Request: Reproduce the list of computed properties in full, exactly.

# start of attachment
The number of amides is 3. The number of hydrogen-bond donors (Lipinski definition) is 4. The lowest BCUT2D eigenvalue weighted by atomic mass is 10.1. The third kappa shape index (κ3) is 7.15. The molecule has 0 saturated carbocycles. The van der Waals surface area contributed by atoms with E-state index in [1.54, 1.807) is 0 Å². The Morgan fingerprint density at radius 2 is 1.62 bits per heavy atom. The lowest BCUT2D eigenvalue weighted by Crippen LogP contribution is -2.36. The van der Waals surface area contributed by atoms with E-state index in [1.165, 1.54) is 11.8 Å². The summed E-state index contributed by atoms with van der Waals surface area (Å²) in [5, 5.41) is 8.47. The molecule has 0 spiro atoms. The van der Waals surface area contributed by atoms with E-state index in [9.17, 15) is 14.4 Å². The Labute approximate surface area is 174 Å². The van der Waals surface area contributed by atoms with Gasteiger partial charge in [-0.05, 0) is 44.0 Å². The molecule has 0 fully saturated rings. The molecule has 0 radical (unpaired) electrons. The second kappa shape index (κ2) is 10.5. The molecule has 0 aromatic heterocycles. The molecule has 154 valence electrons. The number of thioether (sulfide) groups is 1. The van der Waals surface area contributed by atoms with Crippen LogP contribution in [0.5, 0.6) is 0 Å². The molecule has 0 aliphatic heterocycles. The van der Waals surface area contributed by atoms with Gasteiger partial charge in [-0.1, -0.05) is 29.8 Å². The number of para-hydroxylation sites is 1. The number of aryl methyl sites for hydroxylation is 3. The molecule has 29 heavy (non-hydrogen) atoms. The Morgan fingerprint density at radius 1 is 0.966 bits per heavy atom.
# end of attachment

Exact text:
The number of amides is 3. The number of hydrogen-bond donors (Lipinski definition) is 4. The lowest BCUT2D eigenvalue weighted by atomic mass is 10.1. The third kappa shape index (κ3) is 7.15. The molecule has 0 saturated carbocycles. The van der Waals surface area contributed by atoms with E-state index in [1.54, 1.807) is 0 Å². The Morgan fingerprint density at radius 2 is 1.62 bits per heavy atom. The lowest BCUT2D eigenvalue weighted by Crippen LogP contribution is -2.36. The van der Waals surface area contributed by atoms with E-state index in [1.165, 1.54) is 11.8 Å². The summed E-state index contributed by atoms with van der Waals surface area (Å²) in [5, 5.41) is 8.47. The molecule has 0 spiro atoms. The van der Waals surface area contributed by atoms with E-state index in [9.17, 15) is 14.4 Å². The Labute approximate surface area is 174 Å². The van der Waals surface area contributed by atoms with Gasteiger partial charge in [-0.05, 0) is 44.0 Å². The molecule has 0 fully saturated rings. The molecule has 0 radical (unpaired) electrons. The second kappa shape index (κ2) is 10.5. The molecule has 0 aromatic heterocycles. The molecule has 154 valence electrons. The number of thioether (sulfide) groups is 1. The van der Waals surface area contributed by atoms with Crippen LogP contribution in [0.5, 0.6) is 0 Å². The molecule has 0 aliphatic heterocycles. The van der Waals surface area contributed by atoms with Gasteiger partial charge in [-0.1, -0.05) is 29.8 Å². The number of para-hydroxylation sites is 1. The number of aryl methyl sites for hydroxylation is 3. The molecule has 29 heavy (non-hydrogen) atoms. The Morgan fingerprint density at radius 1 is 0.966 bits per heavy atom.